Although it is illustrated that the flexible inner supply hose 34 extends along the central axis of the exterior hose, in practice it lies along the lower side of such hose. The inner hose is sufficiently flexible and sufficiently long so that the movement of the tubular member 53 is not restricted except by the structure of the nozzle itself.
With this invention, a very simple, reliable structure is provided which can be used with a typical vacuum or suction cleaner to produce suds and to permit the direction of the suds to substantially any surface which must be cleaned. Not only is this structure easily manufactured at low cost, but also the tendency for the apparatus to be clogged is virtually eliminated.
Although the preferred embodiment of this invention has been shown and described, it should be understood that various modifications and rearrangements of the parts may be resorted to without departing from the scope of the invention as disclosed and claimed herein.
|Cited Patent||Filing date||Publication date||Applicant||Title|
|US1726741 *||Jan 4, 1928||Sep 3, 1929||Keller Leo P||Accessory for vacuum cleaners|
|US2532565 *||Feb 19, 1948||Dec 5, 1950||Miller Ralph||Lather-producing device|
|US2624622 *||Feb 4, 1950||Jan 6, 1953||Pullman Sales Corp||Gun for delivering a detergent in foam form|
|US3392418 *||Aug 8, 1966||Jul 16, 1968||Von Schrader Mfg Company||Dry foam type carpet shampooing machine|
|US4132838 *||Sep 22, 1976||Jan 2, 1979||Bayer Aktiengesellschaft||Process and apparatus for the preparation of a reaction mixture for the production of plastic foams|
|US4176421 *||Sep 25, 1978||Dec 4, 1979||Baird Thomas E||Suds-making and applying kit for converting upright vacuum sweepers to rug shampooers|
|US4573235 *||Oct 26, 1984||Mar 4, 1986||The Scott & Fetzer Company||Rug cleaning attachment|
|SU961703A1 *||Title not available|
|Citing Patent||Filing date||Publication date||Applicant||Title|
|US5133107 *||Feb 4, 1991||Jul 28, 1992||Macdonald Donald A||Foam type carpet cleaner|
|US5189755 *||Apr 3, 1992||Mar 2, 1993||Yonkers Robert A||Wet vacuum/extractor and cleaning solution tank therefor|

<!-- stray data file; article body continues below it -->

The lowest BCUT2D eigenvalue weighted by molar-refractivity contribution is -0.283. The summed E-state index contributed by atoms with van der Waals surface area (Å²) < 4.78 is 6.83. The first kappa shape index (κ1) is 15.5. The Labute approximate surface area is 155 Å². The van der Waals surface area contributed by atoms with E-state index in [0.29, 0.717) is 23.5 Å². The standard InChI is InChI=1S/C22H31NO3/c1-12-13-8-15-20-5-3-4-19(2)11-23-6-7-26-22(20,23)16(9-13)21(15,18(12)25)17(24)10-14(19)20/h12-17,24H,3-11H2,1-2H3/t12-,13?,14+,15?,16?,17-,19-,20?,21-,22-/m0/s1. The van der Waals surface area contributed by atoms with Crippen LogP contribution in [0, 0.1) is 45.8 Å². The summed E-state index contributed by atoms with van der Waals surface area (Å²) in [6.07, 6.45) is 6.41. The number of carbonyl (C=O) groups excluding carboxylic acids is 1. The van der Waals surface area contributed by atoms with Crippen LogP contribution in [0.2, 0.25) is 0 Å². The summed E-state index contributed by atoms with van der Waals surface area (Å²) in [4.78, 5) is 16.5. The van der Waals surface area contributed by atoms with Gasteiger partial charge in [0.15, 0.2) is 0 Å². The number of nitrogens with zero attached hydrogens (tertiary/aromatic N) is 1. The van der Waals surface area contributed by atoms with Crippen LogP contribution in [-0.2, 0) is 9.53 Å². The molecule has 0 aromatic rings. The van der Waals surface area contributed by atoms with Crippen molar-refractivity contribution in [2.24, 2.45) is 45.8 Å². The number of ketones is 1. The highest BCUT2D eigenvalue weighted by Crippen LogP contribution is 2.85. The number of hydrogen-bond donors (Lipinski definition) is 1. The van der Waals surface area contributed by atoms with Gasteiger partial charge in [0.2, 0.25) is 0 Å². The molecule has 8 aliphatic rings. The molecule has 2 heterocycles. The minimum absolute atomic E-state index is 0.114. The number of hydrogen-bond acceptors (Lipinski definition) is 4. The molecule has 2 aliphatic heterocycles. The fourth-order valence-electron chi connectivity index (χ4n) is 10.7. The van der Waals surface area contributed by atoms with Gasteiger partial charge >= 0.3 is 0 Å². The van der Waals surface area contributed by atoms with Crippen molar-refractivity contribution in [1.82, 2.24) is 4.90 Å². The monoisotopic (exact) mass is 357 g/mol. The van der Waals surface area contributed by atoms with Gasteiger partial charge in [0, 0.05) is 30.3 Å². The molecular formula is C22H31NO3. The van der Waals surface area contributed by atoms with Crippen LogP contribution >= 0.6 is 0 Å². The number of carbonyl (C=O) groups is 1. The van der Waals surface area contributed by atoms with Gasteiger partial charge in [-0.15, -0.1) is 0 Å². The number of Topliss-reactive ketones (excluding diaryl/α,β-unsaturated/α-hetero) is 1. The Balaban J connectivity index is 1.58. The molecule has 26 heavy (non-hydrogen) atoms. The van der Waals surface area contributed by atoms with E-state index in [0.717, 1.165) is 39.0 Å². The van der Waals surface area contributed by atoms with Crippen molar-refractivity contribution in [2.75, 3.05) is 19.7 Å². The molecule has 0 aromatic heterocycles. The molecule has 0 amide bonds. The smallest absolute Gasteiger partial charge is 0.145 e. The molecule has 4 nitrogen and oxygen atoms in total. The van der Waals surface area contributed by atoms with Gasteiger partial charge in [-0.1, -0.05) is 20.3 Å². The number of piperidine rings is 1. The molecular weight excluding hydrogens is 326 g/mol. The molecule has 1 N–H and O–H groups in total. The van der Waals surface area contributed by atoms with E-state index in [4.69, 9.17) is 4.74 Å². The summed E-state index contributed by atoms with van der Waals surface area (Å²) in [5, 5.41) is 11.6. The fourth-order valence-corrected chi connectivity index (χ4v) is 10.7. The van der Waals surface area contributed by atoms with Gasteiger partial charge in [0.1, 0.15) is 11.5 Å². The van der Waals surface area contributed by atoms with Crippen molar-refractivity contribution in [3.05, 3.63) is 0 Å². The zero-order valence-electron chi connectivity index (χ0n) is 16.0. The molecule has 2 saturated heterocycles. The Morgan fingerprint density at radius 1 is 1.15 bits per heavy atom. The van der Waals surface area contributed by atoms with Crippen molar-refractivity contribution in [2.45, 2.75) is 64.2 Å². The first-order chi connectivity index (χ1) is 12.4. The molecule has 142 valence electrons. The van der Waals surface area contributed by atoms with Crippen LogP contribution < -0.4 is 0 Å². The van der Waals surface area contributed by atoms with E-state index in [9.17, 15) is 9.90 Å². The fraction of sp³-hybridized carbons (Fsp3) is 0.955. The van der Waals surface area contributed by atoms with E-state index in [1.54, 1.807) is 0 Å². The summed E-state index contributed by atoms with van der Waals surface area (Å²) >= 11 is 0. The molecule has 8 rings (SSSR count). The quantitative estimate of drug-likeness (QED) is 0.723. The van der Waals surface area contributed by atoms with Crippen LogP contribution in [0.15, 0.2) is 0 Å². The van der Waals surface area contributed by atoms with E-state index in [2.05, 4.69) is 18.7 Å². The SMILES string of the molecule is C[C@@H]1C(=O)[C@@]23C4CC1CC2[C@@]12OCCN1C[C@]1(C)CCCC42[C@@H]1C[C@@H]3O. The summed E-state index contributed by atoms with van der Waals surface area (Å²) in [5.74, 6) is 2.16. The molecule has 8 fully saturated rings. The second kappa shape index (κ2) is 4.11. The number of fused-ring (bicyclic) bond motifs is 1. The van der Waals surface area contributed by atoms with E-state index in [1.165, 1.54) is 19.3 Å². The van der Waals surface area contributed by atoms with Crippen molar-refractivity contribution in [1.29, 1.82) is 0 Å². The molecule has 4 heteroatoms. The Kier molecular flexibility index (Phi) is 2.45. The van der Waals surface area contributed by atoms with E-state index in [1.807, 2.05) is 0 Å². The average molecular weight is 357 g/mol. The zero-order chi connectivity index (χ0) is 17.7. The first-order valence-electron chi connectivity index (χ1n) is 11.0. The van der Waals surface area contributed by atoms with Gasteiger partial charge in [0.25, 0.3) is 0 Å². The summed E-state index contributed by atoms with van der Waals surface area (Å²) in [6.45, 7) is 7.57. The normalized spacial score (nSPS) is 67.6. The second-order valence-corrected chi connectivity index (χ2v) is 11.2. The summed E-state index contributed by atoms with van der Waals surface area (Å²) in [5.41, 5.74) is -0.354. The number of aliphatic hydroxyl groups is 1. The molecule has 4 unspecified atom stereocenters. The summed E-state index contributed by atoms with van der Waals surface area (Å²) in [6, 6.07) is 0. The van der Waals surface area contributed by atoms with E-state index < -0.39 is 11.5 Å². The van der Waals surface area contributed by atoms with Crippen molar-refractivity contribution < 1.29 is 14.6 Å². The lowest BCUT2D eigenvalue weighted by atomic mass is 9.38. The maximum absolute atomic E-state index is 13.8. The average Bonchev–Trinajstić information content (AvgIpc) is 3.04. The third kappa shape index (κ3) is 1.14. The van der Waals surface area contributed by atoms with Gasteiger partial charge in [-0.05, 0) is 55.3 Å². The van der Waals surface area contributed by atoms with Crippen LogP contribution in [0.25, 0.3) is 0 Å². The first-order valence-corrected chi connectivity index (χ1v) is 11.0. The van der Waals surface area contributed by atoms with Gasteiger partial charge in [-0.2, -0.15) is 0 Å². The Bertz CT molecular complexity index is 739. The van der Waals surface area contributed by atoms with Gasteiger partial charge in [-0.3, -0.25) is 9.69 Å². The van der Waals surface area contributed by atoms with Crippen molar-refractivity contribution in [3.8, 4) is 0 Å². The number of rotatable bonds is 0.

|US5230368 *||Aug 18, 1992||Jul 27, 1993||Shop Vac Corporation||Chemical intake system|
|US5287590 *||Sep 2, 1992||Feb 22, 1994||Yonkers Robert A||Wet vacuum/extractor with vacuum priming system|
|US5289611 *||Sep 3, 1991||Mar 1, 1994||Bissell Inc.||Extractor with manual priming pump|
|US5419495 *||Feb 25, 1994||May 30, 1995||Shop Vac Corporation||Auxiliary chemical intake system|
|US5459901 *||Jan 14, 1994||Oct 24, 1995||Bissell Inc.||Hose and wand assembly for water extraction machine|
|US6775880||Jan 9, 2002||Aug 17, 2004||Bissell Homecare, Inc.||Protectant application|
|US7219693||Jun 13, 2003||May 22, 2007||Scepter Corporation||Container shut-off valve with venting|
|US7422039||May 24, 2004||Sep 9, 2008||Scepter Corporation||Fluid transfer apparatus|
|US7484265||Aug 12, 2004||Feb 3, 2009||Bissell Homecare, Inc.||Protectant application|
|US7917991||Dec 8, 2006||Apr 5, 2011||Lg Electronics Inc.||Steam generator, method of controlling the same, cleaner using the same and method of controlling the cleaner|
|US8601638||Sep 20, 2010||Dec 10, 2013||Lg Electronics Inc.||Steam generator, method of controlling the same, cleaner using the same and method of controlling the cleaner|
|US20040200533 *||Jun 13, 2003||Oct 14, 2004||Peter Alex||Container shut-off valve with venting|
|US20050000053 *||Aug 12, 2004||Jan 6, 2005||Bissell Homecase, Inc.||Protectant application|
|US20050106048 *||May 24, 2004||May 19, 2005||Chisholm Ronald R.||Fluid transfer apparatus|
|US20050115606 *||May 24, 2004||Jun 2, 2005||Chisholm Ronald R.||System for effecting liquid transfer from an elevated supply container|
|US20060090286 *||Nov 3, 2004||May 4, 2006||Day H S||Tandem, extendable tubing or hose assembly|
|US20070130722 *||Dec 8, 2006||Jun 14, 2007||Lg Electronics Inc.||Stream generator, method of controlling the same, cleaner using the same and method of controlling the cleaner|
|US20070256271 *||May 4, 2006||Nov 8, 2007||Emerson Electric Co.||Locking blower nozzle with air bleed|
|US20110088199 *||Sep 20, 2010||Apr 21, 2011||Choon Myun Chung||Steam Generator, Method of Controlling the Same, Cleaner Using the Same and Method of Controlling The Cleaner|
|EP1795109A2 *||Dec 11, 2006||Jun 13, 2007||LG Electronics Inc.||Steam generator for a suction cleaner, method of controlling same, suction cleaner using same and method of controlling the suction cleaner|
|EP1795109A3 *||Dec 11, 2006||Apr 2, 2008||LG Electronics Inc.||Steam generator for a suction cleaner, method of controlling same, suction cleaner using same and method of controlling the suction cleaner|
|WO1995006427A1 *||Aug 22, 1994||Mar 9, 1995||Henkel-Ecolab Gmbh & Co. Ohg||Self-propelled floor cleaning apparatus|
|U.S. Classification||15/320, 261/DIG.26, 239/346, 239/274, 15/328, 239/289, 239/369, 261/35|
|Cooperative Classification||Y10S261/26, A47L11/34, A47L11/4088|
|European Classification||A47L11/40N6, A47L11/34|
|Jun 6, 1988||AS||Assignment|
Owner name: SCOTT FETZER COMPANY, THE, A CORP. OF DE.
Free format text: ASSIGNMENT OF ASSIGNORS INTEREST.;ASSIGNORS:GRZYWNA, STANLEY E.;LACKNER, JOHN R.;BAIRD, THOMAS E.;REEL/FRAME:004890/0227;SIGNING DATES FROM 19880416 TO 19880512
|Jul 6, 1992||FPAY||Fee payment|
Year of fee payment: 4
|Oct 15, 1996||FPAY||Fee payment|
Year of fee payment: 8
|Jul 20, 2000||FPAY||Fee payment|
Year of fee payment: 12